Polars and Hive Datasets, why I wrote polario

posted on 2023-10-11

I love working with Polars instead of Pandas because of the simpler index and high performance. What I needed as a data engineer was loading and storing Hive partitioned datasets. This is supported through Arrow, but support fell short of what I required. I decided to write and publish Polario: a simple pure Python Polars Hive partitioned dataset handler library.

Overview of issues

Hive partitioning is based on putting the partitioning column on disk as a folder name using <column_name>=<value>. Each folder contains parquet files with data.

Issue one. This means that your partitioning column must be a string value and fit in the filesystem folder name. This is where the first issue comes in, you need to make sure that the polars strings are considered simple strings to allow PyArrow to put it in the folder name, instead of putting in ellipsis instead:

# Cast all partition columns to string values
table = table.cast(
            if f.name in self.partition_columns
            else f
            for f in table.schema

Issue two. Appending to the dataset is pretty hard, you have to overwrite the basename_template parameter for pyarrow.dataset.write_dataset to make sure you get new part files written without collisions and destroying other data. However, if you do so, you have to also know the already existing part files to allow you to keep ordering of new data to append to the end of the already existing data.

Issue three. If you decide to change the schema of the dataset, you can't do schema migrations programmatically. One way to do this would be to load a partition, check the schema, fix the schema and write back the partition. This can't be done with pyarrow datasets, because it simply assumes the whole dataset schema is determined by the first part file and will crash if other part files don't adhere to this.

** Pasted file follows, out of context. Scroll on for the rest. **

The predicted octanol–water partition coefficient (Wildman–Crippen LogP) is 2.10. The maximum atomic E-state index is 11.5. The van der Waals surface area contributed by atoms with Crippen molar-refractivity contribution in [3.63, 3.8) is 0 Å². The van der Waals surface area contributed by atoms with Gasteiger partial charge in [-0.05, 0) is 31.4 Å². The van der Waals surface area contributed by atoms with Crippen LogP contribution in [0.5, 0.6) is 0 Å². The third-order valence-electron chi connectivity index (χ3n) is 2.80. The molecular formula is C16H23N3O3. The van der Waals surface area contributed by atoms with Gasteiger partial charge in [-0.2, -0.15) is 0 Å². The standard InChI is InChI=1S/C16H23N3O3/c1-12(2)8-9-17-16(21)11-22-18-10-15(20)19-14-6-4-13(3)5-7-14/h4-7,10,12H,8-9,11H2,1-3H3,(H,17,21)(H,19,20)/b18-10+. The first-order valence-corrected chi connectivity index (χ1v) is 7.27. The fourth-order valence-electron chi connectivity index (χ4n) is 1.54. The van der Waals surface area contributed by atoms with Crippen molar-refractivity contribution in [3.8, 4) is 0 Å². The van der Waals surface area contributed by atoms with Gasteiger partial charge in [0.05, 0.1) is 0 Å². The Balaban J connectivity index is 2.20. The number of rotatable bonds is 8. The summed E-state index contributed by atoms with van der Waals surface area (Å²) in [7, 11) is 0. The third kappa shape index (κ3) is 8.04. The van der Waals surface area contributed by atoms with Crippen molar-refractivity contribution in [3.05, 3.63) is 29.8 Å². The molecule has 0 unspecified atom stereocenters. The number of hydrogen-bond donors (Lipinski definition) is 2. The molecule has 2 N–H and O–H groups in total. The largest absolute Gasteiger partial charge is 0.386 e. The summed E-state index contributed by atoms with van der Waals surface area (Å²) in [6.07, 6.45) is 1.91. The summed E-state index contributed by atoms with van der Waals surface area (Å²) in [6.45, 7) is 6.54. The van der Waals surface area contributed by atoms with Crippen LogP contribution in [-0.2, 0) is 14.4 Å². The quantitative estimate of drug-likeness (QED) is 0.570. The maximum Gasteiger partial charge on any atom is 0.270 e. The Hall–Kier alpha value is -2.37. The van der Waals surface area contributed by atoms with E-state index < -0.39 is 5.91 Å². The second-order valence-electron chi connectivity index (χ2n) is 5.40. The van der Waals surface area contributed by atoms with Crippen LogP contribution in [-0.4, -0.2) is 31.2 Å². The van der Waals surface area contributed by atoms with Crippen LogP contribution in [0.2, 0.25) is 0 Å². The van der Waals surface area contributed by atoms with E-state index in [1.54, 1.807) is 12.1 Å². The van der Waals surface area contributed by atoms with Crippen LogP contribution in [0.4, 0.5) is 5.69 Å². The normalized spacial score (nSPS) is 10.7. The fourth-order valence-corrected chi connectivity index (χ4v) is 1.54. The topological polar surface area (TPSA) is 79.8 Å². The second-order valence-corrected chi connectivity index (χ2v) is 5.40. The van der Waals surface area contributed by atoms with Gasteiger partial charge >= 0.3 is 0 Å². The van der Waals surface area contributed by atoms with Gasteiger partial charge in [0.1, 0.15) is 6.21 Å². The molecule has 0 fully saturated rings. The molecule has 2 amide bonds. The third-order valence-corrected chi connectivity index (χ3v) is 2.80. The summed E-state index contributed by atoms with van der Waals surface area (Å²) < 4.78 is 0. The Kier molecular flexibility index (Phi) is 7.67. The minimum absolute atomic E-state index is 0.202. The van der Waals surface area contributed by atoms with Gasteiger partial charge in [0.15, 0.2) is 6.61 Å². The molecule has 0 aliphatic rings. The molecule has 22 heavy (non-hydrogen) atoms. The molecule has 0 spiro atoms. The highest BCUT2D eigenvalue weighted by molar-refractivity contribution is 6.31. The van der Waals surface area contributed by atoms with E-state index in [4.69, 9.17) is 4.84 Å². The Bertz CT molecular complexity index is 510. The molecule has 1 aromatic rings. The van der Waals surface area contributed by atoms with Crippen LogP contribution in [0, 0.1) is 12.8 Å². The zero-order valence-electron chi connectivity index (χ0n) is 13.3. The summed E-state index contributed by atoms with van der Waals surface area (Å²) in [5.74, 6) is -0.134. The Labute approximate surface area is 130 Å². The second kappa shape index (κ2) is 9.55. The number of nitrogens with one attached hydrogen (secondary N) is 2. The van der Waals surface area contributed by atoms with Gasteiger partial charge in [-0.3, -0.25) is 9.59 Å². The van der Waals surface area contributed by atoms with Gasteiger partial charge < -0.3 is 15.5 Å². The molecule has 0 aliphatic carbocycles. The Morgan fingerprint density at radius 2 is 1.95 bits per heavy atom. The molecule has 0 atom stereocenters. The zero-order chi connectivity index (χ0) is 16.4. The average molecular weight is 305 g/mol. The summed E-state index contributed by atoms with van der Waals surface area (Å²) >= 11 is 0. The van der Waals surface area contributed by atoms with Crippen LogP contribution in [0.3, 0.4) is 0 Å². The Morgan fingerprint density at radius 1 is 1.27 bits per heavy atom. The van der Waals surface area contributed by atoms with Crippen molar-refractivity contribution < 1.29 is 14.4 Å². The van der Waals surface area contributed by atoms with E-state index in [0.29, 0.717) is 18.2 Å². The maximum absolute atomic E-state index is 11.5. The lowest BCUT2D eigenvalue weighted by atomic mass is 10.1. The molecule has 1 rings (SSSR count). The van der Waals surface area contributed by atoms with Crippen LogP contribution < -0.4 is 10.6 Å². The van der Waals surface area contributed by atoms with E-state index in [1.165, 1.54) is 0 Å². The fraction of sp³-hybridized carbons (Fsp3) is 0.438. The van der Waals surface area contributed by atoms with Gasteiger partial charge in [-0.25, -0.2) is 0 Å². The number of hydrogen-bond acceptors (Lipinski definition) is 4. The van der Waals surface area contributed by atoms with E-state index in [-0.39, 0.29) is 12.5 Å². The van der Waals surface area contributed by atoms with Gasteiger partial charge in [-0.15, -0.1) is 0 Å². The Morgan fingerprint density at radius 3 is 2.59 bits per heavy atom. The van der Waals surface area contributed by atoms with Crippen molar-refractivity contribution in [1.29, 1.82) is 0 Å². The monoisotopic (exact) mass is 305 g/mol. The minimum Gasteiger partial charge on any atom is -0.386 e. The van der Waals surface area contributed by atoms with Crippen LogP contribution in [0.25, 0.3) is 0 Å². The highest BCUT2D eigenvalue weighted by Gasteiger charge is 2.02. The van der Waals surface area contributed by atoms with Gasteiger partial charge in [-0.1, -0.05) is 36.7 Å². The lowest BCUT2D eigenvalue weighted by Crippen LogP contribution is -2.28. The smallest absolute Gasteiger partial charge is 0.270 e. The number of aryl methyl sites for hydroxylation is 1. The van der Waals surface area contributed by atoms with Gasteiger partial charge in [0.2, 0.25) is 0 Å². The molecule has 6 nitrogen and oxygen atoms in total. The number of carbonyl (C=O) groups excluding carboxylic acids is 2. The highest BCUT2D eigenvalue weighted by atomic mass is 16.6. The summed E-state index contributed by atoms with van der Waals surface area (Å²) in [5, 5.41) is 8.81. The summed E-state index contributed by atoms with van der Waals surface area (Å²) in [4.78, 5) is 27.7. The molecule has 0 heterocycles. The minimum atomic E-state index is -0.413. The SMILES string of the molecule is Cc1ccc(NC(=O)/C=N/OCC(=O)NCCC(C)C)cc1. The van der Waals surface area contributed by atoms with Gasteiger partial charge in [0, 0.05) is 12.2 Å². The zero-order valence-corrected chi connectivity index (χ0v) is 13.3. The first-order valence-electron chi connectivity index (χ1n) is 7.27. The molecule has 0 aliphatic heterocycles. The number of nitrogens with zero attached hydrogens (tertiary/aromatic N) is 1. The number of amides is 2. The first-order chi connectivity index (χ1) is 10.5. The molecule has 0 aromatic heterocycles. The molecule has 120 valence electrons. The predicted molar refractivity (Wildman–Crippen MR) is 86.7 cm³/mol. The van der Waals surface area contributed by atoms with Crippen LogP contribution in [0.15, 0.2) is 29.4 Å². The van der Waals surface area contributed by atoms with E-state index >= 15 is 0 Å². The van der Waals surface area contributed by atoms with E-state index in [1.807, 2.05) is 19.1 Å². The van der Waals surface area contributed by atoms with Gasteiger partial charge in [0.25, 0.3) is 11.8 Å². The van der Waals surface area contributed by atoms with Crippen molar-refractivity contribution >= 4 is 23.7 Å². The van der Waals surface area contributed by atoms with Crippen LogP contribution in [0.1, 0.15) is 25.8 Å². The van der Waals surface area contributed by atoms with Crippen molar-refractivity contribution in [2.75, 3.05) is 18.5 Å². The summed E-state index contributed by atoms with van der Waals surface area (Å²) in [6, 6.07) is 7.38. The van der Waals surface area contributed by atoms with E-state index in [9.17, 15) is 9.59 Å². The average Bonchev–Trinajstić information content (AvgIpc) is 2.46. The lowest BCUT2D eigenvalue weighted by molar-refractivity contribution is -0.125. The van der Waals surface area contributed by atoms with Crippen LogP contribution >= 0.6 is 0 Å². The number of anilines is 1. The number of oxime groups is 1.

Issue four. If you know which partitions you want to load, it will still do a scan of all objects before allowing you to filter the dataset. This is because you can't tell pyarrow what the partition columns are, so it will do a list to determine which partition columns are there. This can take a long time if you know which partition value you want already.

Using polario

To solve these issues, polario takes another approach to hive dataset access. It uses pyarrow and polars scan with concat to actually generate your data, so it's still fast. But you have to specify the partition column names before you can use the dataset:

from polario.hive_dataset import HiveDataset
import polars as pl

df = pl.from_dicts(
            {"p1": 1, "v": 1},
            {"p1": 2, "v": 1},

ds = HiveDataset("file:///tmp/", partition_columns=["p1"])


As you can see, you have to set both the base path and the partition_columns when initializing the HiveDataset. This makes it possible to read a specific partition as well:

df = ds.read_partition({"p1": "1"})

You can also iterate over partitions and append data. For the full set of features, read the documentation. Great fun!

If you end up wanting to use this as well, feel free to pull it in and post issues if you run into anything. If you don't require Hive partitioning for technical reasons, do check out Delta tables from the Delta Lake project. This approach to storage solved all of the issues I have with the PyArrow Hive Dataset, so you don't need polario if you use this.

Happy hacking!